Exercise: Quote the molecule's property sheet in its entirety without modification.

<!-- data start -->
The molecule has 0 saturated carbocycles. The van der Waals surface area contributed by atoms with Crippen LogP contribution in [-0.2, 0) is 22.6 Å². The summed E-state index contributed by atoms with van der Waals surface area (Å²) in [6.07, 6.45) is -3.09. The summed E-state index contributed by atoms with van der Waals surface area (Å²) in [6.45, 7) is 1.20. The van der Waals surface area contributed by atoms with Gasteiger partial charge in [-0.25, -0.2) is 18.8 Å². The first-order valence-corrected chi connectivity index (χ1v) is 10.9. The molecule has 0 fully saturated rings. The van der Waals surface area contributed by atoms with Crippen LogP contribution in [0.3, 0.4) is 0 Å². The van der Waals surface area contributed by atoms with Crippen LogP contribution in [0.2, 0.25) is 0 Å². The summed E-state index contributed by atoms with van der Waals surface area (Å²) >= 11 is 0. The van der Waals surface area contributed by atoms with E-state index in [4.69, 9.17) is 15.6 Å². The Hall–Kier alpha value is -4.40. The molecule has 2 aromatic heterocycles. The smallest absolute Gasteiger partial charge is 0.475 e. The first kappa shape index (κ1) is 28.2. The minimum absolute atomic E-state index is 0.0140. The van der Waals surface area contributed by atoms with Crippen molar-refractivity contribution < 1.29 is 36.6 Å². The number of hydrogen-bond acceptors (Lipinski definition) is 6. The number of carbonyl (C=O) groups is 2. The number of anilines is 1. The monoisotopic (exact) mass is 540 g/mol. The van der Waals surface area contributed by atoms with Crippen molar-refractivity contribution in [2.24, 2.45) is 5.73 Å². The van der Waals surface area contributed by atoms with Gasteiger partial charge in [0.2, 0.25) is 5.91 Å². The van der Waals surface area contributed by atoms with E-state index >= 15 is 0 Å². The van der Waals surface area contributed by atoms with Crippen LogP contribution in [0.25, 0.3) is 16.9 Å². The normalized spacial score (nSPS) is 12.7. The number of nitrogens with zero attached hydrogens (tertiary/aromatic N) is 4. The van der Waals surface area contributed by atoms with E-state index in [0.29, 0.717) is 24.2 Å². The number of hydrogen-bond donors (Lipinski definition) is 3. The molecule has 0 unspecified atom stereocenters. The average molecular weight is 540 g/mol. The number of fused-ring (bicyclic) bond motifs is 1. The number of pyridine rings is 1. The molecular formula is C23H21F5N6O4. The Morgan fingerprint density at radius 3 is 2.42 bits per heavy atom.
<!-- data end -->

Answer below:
The molecule has 0 saturated carbocycles. The van der Waals surface area contributed by atoms with Crippen LogP contribution in [-0.2, 0) is 22.6 Å². The summed E-state index contributed by atoms with van der Waals surface area (Å²) in [6.07, 6.45) is -3.09. The summed E-state index contributed by atoms with van der Waals surface area (Å²) in [6.45, 7) is 1.20. The van der Waals surface area contributed by atoms with Gasteiger partial charge in [-0.25, -0.2) is 18.8 Å². The first-order valence-corrected chi connectivity index (χ1v) is 10.9. The molecule has 0 fully saturated rings. The van der Waals surface area contributed by atoms with Crippen LogP contribution in [0.3, 0.4) is 0 Å². The van der Waals surface area contributed by atoms with Crippen LogP contribution in [0.2, 0.25) is 0 Å². The summed E-state index contributed by atoms with van der Waals surface area (Å²) >= 11 is 0. The van der Waals surface area contributed by atoms with E-state index in [4.69, 9.17) is 15.6 Å². The Hall–Kier alpha value is -4.40. The molecule has 2 aromatic heterocycles. The smallest absolute Gasteiger partial charge is 0.475 e. The first kappa shape index (κ1) is 28.2. The minimum absolute atomic E-state index is 0.0140. The van der Waals surface area contributed by atoms with Crippen molar-refractivity contribution < 1.29 is 36.6 Å². The number of hydrogen-bond acceptors (Lipinski definition) is 6. The number of carbonyl (C=O) groups is 2. The number of anilines is 1. The monoisotopic (exact) mass is 540 g/mol. The van der Waals surface area contributed by atoms with Crippen molar-refractivity contribution in [2.24, 2.45) is 5.73 Å². The van der Waals surface area contributed by atoms with Gasteiger partial charge in [0.2, 0.25) is 5.91 Å². The van der Waals surface area contributed by atoms with E-state index >= 15 is 0 Å². The van der Waals surface area contributed by atoms with Crippen LogP contribution in [0.25, 0.3) is 16.9 Å². The normalized spacial score (nSPS) is 12.7. The number of nitrogens with zero attached hydrogens (tertiary/aromatic N) is 4. The van der Waals surface area contributed by atoms with E-state index in [0.29, 0.717) is 24.2 Å². The number of hydrogen-bond donors (Lipinski definition) is 3. The molecule has 0 unspecified atom stereocenters. The average molecular weight is 540 g/mol. The number of fused-ring (bicyclic) bond motifs is 1. The number of pyridine rings is 1. The molecular formula is C23H21F5N6O4. The Morgan fingerprint density at radius 3 is 2.42 bits per heavy atom.